People sit outdoors at Petite Crevette Restaurant on June 5, 2021 in the Brooklyn borough of New York City.

Robert Nickelsberg | Getty Images

During the Great Recession, consumers were looking for bargains, splurging on inexpensive restaurants or opting for less expensive menu options.

But today, with inflation squeezing their wallets, consumers are likely to cut back on restaurant visits instead to maintain their budgets, according to a report by AlixPartners.

The cost of eating out has been going up for over a year now. In March, for the first time since inflation began accelerating in mid-2021, prices for meals eaten away from home rose faster than grocery store prices.

In April, far from home food prices skyrocket 8.6% compared with the same period last year, according to the Bureau of Labor Statistics. Food prices at home increased by 7.1% over the same period.

In response, diners visited restaurants less frequently. In April, traffic at restaurants open for at least a year declined 3.5% from a year earlier, according to Black box intelligence data.

In a December AlixPartners survey, 74% of respondents said they plan to reduce dining out. Only 39% said they would choose less expensive restaurants. Those surveyed could choose more than one option.

Back in January 2009, only 12% of respondents said they would eliminate or reduce visits to cut back on their restaurant spending.

“History will tell you that people hold back but continue to eat out just as much,” said Andrew Sharpey, managing director of AlixPartners.

Read more from CNBC’s coverage of inflation

But in the decade and a half since the financial crisis, consumers have changed. The pandemic has made many people more comfortable cooking at home. Sharpay said he believes consumers will allocate their restaurant spending to experiences they can’t replicate at home, rather than trade off from casual dining to fast food.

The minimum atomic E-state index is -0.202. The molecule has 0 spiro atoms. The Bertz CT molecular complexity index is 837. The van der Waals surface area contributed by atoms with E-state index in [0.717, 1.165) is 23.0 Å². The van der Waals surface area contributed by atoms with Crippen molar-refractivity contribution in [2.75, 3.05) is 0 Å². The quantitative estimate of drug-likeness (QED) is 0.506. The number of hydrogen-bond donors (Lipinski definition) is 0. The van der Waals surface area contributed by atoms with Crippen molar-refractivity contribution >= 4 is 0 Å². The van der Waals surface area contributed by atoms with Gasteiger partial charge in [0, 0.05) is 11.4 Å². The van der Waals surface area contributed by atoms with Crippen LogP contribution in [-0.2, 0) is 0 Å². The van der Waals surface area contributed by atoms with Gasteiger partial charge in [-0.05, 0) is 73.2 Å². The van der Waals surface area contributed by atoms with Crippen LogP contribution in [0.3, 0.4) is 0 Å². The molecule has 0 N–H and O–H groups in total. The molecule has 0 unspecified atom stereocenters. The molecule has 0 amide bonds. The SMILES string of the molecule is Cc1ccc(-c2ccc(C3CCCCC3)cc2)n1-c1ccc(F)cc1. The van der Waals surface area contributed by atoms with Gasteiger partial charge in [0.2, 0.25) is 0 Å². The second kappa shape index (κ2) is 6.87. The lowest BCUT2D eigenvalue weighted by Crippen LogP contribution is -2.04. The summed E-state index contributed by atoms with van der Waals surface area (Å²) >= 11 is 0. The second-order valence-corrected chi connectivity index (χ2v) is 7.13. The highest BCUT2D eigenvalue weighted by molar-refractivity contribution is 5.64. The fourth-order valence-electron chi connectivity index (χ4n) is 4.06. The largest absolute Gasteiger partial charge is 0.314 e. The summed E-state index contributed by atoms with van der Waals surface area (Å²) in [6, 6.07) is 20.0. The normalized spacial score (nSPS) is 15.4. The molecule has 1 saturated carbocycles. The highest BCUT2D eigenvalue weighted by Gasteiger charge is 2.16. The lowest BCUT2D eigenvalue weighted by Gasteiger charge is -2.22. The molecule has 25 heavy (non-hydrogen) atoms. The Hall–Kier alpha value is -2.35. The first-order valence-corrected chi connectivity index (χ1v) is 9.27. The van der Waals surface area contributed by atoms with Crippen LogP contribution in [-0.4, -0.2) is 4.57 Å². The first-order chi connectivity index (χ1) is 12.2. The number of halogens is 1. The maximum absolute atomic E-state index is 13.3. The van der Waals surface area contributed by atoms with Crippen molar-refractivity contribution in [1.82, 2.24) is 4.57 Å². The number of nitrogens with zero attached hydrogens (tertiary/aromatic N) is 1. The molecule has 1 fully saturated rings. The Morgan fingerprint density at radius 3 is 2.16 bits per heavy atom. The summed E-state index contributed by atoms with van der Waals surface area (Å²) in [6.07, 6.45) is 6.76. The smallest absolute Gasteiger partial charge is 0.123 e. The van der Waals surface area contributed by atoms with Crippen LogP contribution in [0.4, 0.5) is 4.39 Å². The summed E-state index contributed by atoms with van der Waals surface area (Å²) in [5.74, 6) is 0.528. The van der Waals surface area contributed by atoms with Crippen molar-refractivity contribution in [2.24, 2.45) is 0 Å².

“What you will see now are winners and losers across the board,” he said.

According to the report, young consumers, in particular, are cutting back on takeout orders and food delivery, but still plan to dine in person. Delivery orders are usually more expensive because of the accompanying fees and sometimes the higher prices of the food itself, to offset the commission fees that restaurants have to pay.

“Delivery has become very expensive,” said Sharpay.

First Watch Restaurant Group She said in early May that her customers weren’t ordering their meals as often through third-party delivery services.

for this part, DoorDash started in push back Against inflated delivery prices by giving restaurants with the same in-store delivery and pricing a more convenient placement in the app.

Shifts in consumer spending showed up in other restaurant companies’ quarterly earnings. Crazy chickenAnd Domino’s pizza and owner of the Outback Steakhouse Bloomin Brands It was among the companies reporting lower US traffic, though it faced easy comparisons to last year’s metrics, when the Covid omicron outbreak hurt industry sales.

But some restaurants insist they haven’t seen any major changes. Starbucks She said her customers did not trade or spend less at her coffee shops. and Josh Kobza, CEO, owner of Burger King Brands International RestaurantHe said on Tuesday that the company has not seen a major turnaround in its business.

“You could have some people trading with existing clients, but we also probably benefit from a certain deal to the category. It’s hard to separate those two dynamics very much, but we haven’t seen a huge shift in the situation,” Kobza said at Bernstein’s annual Strategic Decisions conference.

Companies that have seen changes in consumer behavior are switching strategies. Chipotle Mexican Grillfor example, plans to stop rising prices unless inflation heats up again.

Elsewhere, Chile’s father Brinker International It is phasing out its default Italian brand Maggiano, which was only available for delivery orders. And Noodles and Co He leans toward his value propositions.


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